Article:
Elie Wiesel is an American-Romanian writer and the author of “Night”, the first autobiography of a holocaust victim and survivor. Being born a Jew, Elie was sentenced to the Nazi Concentration Camp towards the end of the IInd World War. He has also written over 57 fiction and non-fiction books during his lifetime mostly in French and in English. He passed away in July 2016. He was awarded the Nobel Peace Prize for his efforts to bring to notice the horrors he and his fellow Jews faced in the concentration camps. He is the co-founder of the New York Human Rights Foundation and throughout his life strived to support it. Here is a list of a few of best Elie Wiesel books.

1. Night

Through this book, Elie Wiesel describes the horrifying experiences he and his father had to go through in the Nazi concentration camps at Buchenwald and Auschwitz. Unlike Anne Frank’s diary, this is an account from a survivor’s perspective. In this simple yet blood curdling narrative, Elie explores the darkest side of human nature. He narrates the terrible incidents that the Jews had to go through including the Gestapo and the torturous labour in a lyrical and fragmented style. He talks about surviving in a world that stripped him of all hope and sanity. Night is one of the most poignant and influential books on the holocaust and amongst the most interesting reads of the 20th century.

2. The Jews Of Silence

An Israeli newspaper, Haaretz, has sent Elie on a mission to the Soviet Union in 1965 in order to observe the plight of the Jews. They were forced to give up their religion and banned from practicing it in public. They were completely cut off from the outside world and stripped off their identities as Jews. They celebrated their Jewish festivals in secrecy. They longed to hear about life in foreign lands and this completely stumped Elie. It eventually led to the rise of a revolt in the West resulting in thousands of people migrating to Israel and other countries in 1980. This book eloquently describes the oppression faced by the Jews at the hands of the communist.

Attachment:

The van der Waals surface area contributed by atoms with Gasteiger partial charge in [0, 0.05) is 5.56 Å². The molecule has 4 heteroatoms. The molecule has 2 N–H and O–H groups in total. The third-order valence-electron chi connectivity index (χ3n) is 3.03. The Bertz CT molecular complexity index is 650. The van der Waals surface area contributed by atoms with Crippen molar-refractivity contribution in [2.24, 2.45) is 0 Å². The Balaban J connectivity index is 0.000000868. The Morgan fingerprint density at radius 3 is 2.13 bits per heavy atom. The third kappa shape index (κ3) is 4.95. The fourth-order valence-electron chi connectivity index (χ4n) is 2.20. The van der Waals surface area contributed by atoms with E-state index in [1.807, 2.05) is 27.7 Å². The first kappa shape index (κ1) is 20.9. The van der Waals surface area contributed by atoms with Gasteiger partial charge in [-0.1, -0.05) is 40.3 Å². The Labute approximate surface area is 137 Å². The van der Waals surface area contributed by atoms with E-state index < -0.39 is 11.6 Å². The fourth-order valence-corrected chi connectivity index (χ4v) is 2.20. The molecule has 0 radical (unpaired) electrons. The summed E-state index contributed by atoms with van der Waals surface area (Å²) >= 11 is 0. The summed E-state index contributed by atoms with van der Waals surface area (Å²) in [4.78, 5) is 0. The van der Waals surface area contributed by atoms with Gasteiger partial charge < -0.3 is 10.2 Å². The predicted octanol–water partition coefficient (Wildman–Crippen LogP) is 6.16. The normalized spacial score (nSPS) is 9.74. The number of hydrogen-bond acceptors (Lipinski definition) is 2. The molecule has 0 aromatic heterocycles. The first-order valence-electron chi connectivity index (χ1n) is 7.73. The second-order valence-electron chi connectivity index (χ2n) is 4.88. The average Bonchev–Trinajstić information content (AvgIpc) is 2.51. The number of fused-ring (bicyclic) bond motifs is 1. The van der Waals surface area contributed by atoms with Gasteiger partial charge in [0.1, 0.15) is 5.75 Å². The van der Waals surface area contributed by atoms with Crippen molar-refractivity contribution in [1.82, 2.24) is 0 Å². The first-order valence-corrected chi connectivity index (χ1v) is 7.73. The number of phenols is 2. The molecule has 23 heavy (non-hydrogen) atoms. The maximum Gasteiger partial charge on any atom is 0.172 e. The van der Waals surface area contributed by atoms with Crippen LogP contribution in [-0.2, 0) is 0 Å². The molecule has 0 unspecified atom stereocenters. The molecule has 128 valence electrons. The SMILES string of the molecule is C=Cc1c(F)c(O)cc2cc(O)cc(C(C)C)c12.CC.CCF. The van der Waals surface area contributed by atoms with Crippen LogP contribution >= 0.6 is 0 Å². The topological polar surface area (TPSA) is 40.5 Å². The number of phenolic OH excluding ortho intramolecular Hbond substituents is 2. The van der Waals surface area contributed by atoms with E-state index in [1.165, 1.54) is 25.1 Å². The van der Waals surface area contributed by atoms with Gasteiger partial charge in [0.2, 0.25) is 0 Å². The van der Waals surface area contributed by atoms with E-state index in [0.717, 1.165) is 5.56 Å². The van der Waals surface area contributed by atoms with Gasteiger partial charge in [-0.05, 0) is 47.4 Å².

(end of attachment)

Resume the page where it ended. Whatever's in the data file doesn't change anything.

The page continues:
3. A Beggar In Jerusalem

This Elie Wiesel book was originally written in French. In the aftermath of the Holocaust, Elie moved to France to work as a journalist. Ellie tells his story as a holocaust survivor in the perspective of a man named David who is the main protagonist of this tale. Several days after the six day war, David runs into a group of madmen and beggars outside the Western Wall in Jerusalem. They take him back through the horrors of the past and it’s connection to the future. It won the prestigious Prix Medicis award of France. It is harder to read than Night and has a lot of hidden messages.

4. The Trial Of God

The trial of God is a play set in Ukraine. Only an innkeeper named Berish, his daughter Hannah and two Jews have survived the Cossack raids. One day, these actors come to town to stage a play and Berish demands that they showcase a mock trial of God, to question the existence of God in times when his own people are in trouble. Berish plays the role of the prosecutor while a mysterious man named Sam plays the role of God’s defender. Elie got the idea from a play on the same grounds that some men staged while in Auschwitz.

5. Souls On Fire : Portraits And Legends Of Hasidic Masters

Even though the trials of the holocaust made Elie question his faith in God he could never let go of his fascination for Hasidism. This book is a collection of several Hasidic lectures from various leaders of the sect including the founder, Baal Shem Tov and several other kabbalists and rabbis. This book intertwines legends and history and approaches the age old question of whether God endorses his teachings through man.

Most of Elie Wiesel books are based during and after the World War II. They will tug at the chords of your heart in a way that no-one else can.

Last Updated: 9 August 2018